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A metasyntactic variable is either a placeholder name (a kind of alias term, commonly used to denote the subject matter under discussion), or a random member of a class of things under discussion. The term originates from computer programming.
The use of a metasyntactic variable is helpful in freeing a programmer from creating a logically named variable, although the invented term may also become sufficiently popular and enter the language as a neologism. The word foo is the canonical example.
The phenomenon is similar to the use in algebra of x, y and z for unknown variables, and a, b and c for unknown constants. "Widgets" are also used in business to indicate an as-yet-unspecified product and are frequently sold by the Acme company.
Metasyntactic variables are so called because:
- They are variables in the metalanguage used to talk about programs, etc.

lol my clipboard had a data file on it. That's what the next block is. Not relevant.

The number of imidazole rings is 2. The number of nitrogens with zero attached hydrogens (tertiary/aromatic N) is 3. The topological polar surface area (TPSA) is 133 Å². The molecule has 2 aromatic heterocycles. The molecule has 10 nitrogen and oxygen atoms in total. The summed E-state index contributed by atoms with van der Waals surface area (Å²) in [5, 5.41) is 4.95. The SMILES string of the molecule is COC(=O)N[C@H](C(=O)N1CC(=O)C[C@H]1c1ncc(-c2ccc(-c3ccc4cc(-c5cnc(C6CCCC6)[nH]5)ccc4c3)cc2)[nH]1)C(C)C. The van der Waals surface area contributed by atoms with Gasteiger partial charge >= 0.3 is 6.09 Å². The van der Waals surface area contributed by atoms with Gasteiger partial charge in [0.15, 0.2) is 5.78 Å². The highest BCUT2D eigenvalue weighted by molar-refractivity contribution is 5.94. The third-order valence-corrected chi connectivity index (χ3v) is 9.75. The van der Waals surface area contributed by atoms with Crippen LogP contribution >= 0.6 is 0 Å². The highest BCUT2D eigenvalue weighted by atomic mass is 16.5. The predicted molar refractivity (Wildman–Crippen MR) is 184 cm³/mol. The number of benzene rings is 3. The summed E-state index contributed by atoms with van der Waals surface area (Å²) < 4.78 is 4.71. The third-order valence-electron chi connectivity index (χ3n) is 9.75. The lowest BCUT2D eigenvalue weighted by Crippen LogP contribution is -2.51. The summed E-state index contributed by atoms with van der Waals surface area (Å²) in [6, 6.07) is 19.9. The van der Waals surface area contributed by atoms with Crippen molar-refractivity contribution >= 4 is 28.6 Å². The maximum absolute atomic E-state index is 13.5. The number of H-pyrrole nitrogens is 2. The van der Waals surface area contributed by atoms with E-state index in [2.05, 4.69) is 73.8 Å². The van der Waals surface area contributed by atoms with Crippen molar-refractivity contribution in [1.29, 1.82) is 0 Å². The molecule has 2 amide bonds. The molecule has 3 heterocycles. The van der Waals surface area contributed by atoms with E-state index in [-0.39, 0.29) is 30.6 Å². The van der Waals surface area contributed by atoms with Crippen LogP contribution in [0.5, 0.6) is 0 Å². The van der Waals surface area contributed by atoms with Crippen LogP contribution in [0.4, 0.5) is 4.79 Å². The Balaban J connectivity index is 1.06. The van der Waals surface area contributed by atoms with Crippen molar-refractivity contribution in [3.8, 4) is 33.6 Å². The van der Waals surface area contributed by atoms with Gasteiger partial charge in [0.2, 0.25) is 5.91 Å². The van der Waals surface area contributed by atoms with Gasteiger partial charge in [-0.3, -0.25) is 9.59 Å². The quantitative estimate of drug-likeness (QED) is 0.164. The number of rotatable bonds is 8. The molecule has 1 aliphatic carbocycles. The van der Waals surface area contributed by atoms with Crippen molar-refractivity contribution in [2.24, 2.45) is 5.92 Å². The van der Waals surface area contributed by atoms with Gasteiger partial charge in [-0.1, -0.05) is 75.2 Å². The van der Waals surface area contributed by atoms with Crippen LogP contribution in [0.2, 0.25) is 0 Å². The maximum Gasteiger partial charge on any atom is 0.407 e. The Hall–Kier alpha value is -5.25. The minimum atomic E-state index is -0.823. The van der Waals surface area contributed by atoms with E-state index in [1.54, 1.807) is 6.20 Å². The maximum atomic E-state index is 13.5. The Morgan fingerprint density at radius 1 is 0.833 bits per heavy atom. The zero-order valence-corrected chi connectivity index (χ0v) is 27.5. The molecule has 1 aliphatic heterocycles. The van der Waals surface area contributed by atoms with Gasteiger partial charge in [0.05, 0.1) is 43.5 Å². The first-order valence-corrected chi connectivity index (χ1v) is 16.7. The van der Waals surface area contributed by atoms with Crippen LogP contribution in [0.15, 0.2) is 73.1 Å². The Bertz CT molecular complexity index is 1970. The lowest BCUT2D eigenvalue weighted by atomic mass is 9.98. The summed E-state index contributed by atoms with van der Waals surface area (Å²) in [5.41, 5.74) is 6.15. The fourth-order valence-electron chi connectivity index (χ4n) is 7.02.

- They are variables whose values are often variables (as in usages like "the value of f(foo, bar) is the sum of foo and bar").
Foo, Bar, Baz, and BooEdit
Foo is the Canonical Metasyntactic Variable, commonly used to represent an as-yet-unspecified term, value, process, function, destination or event but seldom a person (see Ned Baker, below). It is sometimes combined with bar to make foobar. This suggests that foo may have originated with the World War II slang term fubar, as an acronym for fucked/fouled/"fixed" up beyond all recognition/repair, although the Jargon File makes a reasonably good case  that foo predates fubar.
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